(2.) Orita M, Suzuki Y, Sekiya T, Hayashi K. Rapid and sensitive detection of point mutations and DNA polymorphisms using the polymerase chain reaction. Genomics 1989;5:874-9.

(3.) Wijnen J, Vasen H, Khan PM, Menko FH, van der Klift H, van Leeuwen C, et al. Seven new mutations in hMSH2, an HNPCC gene, identified by denaturing gradient-gel electrophoresis. Am J Hum Genet 1995;56:1060-6.

(4.) Borresen AL, Lothe RA, Meling GI., Lystad S, Morrison P, Lipford J, et al. Somatic mutations in the hMSH2gene in microsatellite unstable colorectal carcinomas. Hum Mol Genet 1995;4:2065-72.

(5.) Luce MC, Marra G, Chauhan DP, Laghi L, Carethers JM, Cherian SP, et al. In vitro transcription/translation assay for the screening of hMLH1 and hMSH2 mutations in familial colon cancer. Gastroenterology 1995;109:1368-74.

(6.) Sarkar G, Yoon HS, Sommer SS. Screening for mutations by RNA single-strand conformation polymorphism (rSSCP): comparison with DNA-SSCP. Nucleic Acids Res 1992;20:871-8.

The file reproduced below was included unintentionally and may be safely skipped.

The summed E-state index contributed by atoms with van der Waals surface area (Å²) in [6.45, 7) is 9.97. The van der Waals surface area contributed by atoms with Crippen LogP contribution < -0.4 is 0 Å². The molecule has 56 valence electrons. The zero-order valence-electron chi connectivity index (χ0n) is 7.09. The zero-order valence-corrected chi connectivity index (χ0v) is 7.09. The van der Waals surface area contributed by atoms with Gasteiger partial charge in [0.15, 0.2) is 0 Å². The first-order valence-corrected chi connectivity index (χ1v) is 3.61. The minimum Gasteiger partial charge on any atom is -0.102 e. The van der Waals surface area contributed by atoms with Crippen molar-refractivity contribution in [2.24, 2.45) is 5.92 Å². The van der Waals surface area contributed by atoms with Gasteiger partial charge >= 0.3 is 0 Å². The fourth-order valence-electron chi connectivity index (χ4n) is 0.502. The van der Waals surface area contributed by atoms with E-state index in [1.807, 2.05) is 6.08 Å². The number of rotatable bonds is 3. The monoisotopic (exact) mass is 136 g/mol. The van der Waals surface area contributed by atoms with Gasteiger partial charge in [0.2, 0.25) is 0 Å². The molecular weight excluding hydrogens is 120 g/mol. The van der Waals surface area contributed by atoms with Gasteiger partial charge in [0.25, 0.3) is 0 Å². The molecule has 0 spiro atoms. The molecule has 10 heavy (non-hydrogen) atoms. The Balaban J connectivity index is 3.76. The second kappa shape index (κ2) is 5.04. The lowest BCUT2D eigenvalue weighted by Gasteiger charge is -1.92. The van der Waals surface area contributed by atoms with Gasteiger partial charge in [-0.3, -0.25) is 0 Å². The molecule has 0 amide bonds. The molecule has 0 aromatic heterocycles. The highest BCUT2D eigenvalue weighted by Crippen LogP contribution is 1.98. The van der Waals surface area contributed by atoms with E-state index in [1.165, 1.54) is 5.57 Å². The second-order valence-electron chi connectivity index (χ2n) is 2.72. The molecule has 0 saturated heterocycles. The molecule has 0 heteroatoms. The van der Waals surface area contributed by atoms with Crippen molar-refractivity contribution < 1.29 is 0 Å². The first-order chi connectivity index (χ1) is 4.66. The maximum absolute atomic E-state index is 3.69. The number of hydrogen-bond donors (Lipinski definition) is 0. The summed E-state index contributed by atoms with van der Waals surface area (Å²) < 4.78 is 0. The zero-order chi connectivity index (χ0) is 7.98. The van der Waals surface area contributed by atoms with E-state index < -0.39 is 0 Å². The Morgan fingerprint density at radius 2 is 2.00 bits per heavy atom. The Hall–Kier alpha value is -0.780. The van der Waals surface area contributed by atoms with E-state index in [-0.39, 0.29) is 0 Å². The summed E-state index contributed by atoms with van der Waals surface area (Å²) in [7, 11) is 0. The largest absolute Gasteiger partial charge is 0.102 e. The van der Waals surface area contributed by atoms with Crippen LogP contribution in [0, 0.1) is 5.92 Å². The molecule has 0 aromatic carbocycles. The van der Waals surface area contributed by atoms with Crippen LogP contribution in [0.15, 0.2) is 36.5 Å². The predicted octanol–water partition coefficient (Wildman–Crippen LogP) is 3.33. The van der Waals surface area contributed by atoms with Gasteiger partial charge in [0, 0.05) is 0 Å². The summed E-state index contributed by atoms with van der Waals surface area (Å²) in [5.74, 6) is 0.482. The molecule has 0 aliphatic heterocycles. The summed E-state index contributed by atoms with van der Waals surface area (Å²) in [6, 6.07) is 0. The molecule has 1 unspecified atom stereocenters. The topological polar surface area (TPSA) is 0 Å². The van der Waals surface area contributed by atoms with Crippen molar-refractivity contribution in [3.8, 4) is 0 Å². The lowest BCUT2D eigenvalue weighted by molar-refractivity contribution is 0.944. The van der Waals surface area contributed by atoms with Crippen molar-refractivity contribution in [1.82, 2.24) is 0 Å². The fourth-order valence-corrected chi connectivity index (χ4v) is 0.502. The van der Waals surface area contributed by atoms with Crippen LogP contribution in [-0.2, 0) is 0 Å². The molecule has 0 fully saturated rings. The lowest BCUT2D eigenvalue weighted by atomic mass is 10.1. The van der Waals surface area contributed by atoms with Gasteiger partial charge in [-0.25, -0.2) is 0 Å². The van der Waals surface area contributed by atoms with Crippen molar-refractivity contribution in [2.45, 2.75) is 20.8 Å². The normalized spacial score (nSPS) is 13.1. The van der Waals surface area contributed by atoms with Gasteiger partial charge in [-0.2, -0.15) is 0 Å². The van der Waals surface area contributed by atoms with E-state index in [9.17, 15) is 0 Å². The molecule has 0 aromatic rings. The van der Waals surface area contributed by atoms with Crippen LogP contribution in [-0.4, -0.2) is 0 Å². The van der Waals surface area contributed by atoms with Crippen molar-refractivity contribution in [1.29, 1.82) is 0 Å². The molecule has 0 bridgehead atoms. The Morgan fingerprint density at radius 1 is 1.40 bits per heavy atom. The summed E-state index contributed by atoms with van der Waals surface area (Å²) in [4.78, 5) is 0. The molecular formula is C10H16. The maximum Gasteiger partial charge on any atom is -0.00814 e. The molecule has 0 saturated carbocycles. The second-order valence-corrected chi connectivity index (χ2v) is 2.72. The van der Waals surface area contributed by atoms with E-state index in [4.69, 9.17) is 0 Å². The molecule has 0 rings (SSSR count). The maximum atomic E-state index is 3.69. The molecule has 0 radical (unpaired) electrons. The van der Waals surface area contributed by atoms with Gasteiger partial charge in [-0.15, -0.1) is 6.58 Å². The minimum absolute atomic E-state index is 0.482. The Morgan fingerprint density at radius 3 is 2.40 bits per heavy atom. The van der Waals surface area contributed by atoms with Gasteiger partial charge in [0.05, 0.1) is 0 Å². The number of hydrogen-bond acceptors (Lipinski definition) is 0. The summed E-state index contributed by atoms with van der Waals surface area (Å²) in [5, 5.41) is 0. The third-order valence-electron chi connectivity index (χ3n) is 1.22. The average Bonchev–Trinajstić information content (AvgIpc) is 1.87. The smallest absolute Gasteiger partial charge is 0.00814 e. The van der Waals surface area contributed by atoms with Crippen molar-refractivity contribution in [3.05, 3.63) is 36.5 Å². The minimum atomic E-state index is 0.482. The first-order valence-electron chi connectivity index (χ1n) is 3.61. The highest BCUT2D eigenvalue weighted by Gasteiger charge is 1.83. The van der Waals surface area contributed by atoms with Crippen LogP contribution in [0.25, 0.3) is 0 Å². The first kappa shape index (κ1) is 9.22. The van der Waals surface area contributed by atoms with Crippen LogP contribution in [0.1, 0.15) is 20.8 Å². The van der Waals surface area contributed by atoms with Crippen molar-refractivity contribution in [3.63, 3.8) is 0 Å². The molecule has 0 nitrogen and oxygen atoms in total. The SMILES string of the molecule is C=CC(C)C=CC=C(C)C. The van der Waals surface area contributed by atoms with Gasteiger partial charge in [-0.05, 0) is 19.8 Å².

(7.) Hawkins GA, Hoffman LM. Base excision sequence scanning. Nat Biotechnol 1997;15:803-4.

(8.) Vaughan P, McCarthy TV. A novel process for mutation detection using uracil DNA-glycosylase. Nucleic Acids Res 1998;26:810-5.

(9.) ICG-HNPCC database.

Angela Brieger, [l] Jorg Trojan, [1] Jochen Raedle, [l] W. Kurt Roth, [2] and Stefan Zeuzem [l] *

[1] Medizinische Klinik II, Klinikum der Johann Wolfgang Goethe-Universitat and [2] Blutspendedienst Hessen, D-60590 Frankfurt a.M., Germany; * address correspondence to this author at: Medizinische Klinik II, Zentrum der Inneren Medizin, Klinikum der Johann Wolfgang Goethe-Universitat, Theodor-Stern-Kai 7, D-60590 Frankfurt a.M., Germany; fax 49-69-6301-4807, e-mail Zeuzem@ em.uni-Fankfurt. de)
Table 1. Primers for amplification and BESS analysis of overlapping
MLH1 and MSH2 fragments. (a)

 PCR primer
Fragment Size, (nucleotide Sequence
 bp position)
 1 377 Forward P1 5'-ATG TCG TTC GTG
 (1-22) GCA GGG GTT A-3'
 Reverse P1 5'-TAT GCA CAC TTT
 (357-377) CCA TCA GC-3'

 2 380 Forward P2 5'-CCT TTG AGG ATT
 (259-281) TAG CCA GTA T-3'
 Reverse P2 5'-TGA GAA ACTA
 (617-639) ATG CCT GCA TTG-3'

 3 277 Forward P3 5'-TGA AGA ATA TGG
 (509-531) GAA AAT TTT G-3'
 Reverse P3 5'-GAT GAA GAG TAA
 (766-786) GAA GAT GC-3'

 4 434 Forward P4 5'-GAA TGG TTA CAT
 (725-745) ATC CAA TG-3'
 Reverse P4 5'-CTG TAC GAA CCA
 (1137-1159) TCT GGT GGG C-3'

 5 410 Forward P5 5'-CCT CGT CTT CTA
 (1099-1121) CTT CTG GAA G-3'
 Reverse P5 5'-AAA CAC TAG TGA